- It boils water faster than any other camp kettle I have ever used
- It only weights 0.74kg / 1.62lb (Made in Aluminium)
- It has a half litre capacity.
- The base can be used as a separate camp stove once the water has boiled
- You can use dry sticks, pine cones or just about most dry fuel
My only concerns about the Kelly Kettle
- The filling cap is on the side which makes filling the kettle slightly different to normal
- It’s easy to pour more water into the kettle than you intend because of its unusual filling cap
- You MUST follow the instructions as to how you lift the kettle of the heat and how you use the chain to pour water from the kettle
- You can use most dry wood or pine cones but don’t rely on free fuel, because if the ground is wet your free fuel is also going to be wet. Even if there is plenty of dry fuel available I would recommend using a piece of a hard fuel block to get the fire going
- The Kettle really is an excellent piece of camp kit, but you Must practise and become familiar with it before taking it on a hiking trip
All four considerations are important, but please vote for your primary consideration in order to provide a rough guide for less experienced back packers.
What is your main consideration when purchasing a Camping Kettle?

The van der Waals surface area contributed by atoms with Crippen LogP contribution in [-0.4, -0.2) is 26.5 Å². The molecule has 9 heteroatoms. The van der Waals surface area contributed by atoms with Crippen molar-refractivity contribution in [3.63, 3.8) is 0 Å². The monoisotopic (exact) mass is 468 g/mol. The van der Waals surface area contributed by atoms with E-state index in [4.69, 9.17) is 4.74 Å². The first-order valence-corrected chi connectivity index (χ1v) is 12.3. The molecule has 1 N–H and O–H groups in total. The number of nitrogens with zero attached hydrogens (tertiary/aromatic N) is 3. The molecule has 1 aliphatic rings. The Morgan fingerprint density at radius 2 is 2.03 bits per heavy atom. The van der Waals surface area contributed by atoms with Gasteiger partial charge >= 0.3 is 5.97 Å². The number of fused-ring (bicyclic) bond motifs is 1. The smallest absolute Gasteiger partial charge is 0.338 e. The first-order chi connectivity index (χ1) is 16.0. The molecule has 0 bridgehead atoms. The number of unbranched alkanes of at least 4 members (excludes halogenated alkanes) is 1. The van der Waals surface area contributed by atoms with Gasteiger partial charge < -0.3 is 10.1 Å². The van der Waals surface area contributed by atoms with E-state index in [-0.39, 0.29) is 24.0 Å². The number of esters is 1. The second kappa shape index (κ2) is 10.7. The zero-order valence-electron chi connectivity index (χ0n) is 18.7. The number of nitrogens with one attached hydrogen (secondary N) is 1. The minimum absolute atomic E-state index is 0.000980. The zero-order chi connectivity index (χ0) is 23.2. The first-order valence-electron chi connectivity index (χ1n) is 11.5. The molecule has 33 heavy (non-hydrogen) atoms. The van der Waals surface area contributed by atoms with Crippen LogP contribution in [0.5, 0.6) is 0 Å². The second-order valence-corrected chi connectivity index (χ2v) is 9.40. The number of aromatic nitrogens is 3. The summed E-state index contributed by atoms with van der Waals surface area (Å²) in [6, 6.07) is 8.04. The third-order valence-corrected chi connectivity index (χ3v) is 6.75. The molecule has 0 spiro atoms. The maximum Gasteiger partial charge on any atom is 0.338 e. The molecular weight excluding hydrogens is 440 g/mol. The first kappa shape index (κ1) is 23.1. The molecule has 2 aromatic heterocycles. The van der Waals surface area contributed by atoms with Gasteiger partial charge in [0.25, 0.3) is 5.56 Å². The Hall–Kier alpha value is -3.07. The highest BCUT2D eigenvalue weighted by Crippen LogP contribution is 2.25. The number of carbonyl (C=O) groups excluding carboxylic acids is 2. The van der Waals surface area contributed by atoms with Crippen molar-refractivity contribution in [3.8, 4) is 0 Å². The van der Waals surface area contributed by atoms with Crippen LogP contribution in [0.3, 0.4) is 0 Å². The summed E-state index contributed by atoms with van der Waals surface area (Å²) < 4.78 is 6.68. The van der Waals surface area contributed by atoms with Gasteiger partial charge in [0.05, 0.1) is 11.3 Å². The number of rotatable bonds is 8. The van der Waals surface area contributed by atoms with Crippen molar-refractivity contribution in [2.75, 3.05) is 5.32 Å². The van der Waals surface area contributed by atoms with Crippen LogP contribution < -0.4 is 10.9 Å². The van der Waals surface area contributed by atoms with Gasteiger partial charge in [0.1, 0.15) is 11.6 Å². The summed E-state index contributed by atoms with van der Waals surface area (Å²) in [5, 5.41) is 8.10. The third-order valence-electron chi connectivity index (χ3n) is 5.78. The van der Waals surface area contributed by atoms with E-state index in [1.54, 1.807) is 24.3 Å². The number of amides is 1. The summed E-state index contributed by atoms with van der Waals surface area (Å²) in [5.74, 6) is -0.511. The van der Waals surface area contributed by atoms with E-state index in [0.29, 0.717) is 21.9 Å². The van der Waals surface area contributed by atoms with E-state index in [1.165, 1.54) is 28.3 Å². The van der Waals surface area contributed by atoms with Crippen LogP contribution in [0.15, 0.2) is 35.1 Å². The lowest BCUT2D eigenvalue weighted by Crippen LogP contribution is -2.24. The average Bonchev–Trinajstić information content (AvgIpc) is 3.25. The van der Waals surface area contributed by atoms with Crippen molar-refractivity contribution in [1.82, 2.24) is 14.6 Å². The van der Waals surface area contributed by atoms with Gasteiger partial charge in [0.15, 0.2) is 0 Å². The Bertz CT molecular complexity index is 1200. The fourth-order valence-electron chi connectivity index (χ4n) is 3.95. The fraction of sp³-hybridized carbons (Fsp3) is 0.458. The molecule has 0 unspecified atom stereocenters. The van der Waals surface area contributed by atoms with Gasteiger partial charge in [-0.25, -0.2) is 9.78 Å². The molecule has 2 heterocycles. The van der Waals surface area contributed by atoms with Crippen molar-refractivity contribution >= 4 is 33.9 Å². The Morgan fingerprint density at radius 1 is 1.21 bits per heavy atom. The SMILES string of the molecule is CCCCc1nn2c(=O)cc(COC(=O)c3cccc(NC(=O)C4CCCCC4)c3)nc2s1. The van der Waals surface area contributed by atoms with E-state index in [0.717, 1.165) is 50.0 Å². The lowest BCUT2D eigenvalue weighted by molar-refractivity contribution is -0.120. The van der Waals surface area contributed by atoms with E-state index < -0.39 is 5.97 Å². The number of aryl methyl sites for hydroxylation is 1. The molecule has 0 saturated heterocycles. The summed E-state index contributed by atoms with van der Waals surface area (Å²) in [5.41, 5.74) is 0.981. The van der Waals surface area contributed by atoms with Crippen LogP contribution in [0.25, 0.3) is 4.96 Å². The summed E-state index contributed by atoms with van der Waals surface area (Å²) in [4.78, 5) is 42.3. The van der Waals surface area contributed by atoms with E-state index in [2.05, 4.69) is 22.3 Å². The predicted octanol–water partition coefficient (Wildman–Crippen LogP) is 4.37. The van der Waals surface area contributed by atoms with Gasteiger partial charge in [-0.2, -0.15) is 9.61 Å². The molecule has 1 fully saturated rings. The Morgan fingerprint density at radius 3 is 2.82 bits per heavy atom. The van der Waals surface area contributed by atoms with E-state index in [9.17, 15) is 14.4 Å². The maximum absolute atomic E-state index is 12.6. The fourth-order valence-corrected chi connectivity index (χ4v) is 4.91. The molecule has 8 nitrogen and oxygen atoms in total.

My Choice of Thermos Flask for Carrying Hot Water - A Personal Choice and personal tip for ready Hot water
The availability of Fresh Drink Water must always be a prime consideration on any trek, no matter how long or short and sometimes you will need to carry that water with you. There are many different types of water container available and your choice will depend on the terrain, temperature and duration. A flask will weigh more than a plastic bottle and you need to consider if the benefits of carrying a flask outweighs over the disadvantage of extra weight.
Personal Tip: - Before setting out on any trek I fill a flask with hot water in order to have hot water readily available once I stop for a rest break. Once all the flask hot water has gone and I am boiling hot water for a drink I only boil enough for the cups I intend filling at that time. Once I have made tea, coffee or other hot drinks I then boil a second kettle whilst taking my drink break and refill the flask with the new boiled water. This saves time next break and makes hot water always readily available.
I have selected this flask because it has a half liter capacity, which is more than enough for my use and is unbreakable.